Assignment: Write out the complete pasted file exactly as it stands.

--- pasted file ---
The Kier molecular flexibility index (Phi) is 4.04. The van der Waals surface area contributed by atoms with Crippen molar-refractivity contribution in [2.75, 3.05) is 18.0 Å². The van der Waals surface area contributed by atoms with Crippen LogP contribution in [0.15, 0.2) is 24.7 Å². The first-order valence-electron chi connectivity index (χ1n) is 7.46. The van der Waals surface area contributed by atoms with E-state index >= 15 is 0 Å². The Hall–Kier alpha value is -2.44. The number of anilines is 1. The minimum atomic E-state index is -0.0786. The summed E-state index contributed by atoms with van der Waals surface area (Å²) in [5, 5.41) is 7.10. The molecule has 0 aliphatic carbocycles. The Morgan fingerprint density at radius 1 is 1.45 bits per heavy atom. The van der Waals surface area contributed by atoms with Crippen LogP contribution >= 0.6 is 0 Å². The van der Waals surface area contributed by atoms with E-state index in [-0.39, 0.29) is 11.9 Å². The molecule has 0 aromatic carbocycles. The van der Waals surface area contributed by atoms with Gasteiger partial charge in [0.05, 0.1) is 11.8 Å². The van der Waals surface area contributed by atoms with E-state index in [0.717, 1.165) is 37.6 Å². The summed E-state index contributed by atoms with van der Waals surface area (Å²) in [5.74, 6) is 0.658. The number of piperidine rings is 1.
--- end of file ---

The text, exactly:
The Kier molecular flexibility index (Phi) is 4.04. The van der Waals surface area contributed by atoms with Crippen molar-refractivity contribution in [2.75, 3.05) is 18.0 Å². The van der Waals surface area contributed by atoms with Crippen LogP contribution in [0.15, 0.2) is 24.7 Å². The first-order valence-electron chi connectivity index (χ1n) is 7.46. The van der Waals surface area contributed by atoms with E-state index >= 15 is 0 Å². The Hall–Kier alpha value is -2.44. The number of anilines is 1. The minimum atomic E-state index is -0.0786. The summed E-state index contributed by atoms with van der Waals surface area (Å²) in [5, 5.41) is 7.10. The molecule has 0 aliphatic carbocycles. The Morgan fingerprint density at radius 1 is 1.45 bits per heavy atom. The van der Waals surface area contributed by atoms with Crippen LogP contribution >= 0.6 is 0 Å². The van der Waals surface area contributed by atoms with E-state index in [-0.39, 0.29) is 11.9 Å². The molecule has 0 aromatic carbocycles. The van der Waals surface area contributed by atoms with Gasteiger partial charge in [0.05, 0.1) is 11.8 Å². The van der Waals surface area contributed by atoms with E-state index in [0.717, 1.165) is 37.6 Å². The summed E-state index contributed by atoms with van der Waals surface area (Å²) in [5.74, 6) is 0.658. The number of piperidine rings is 1.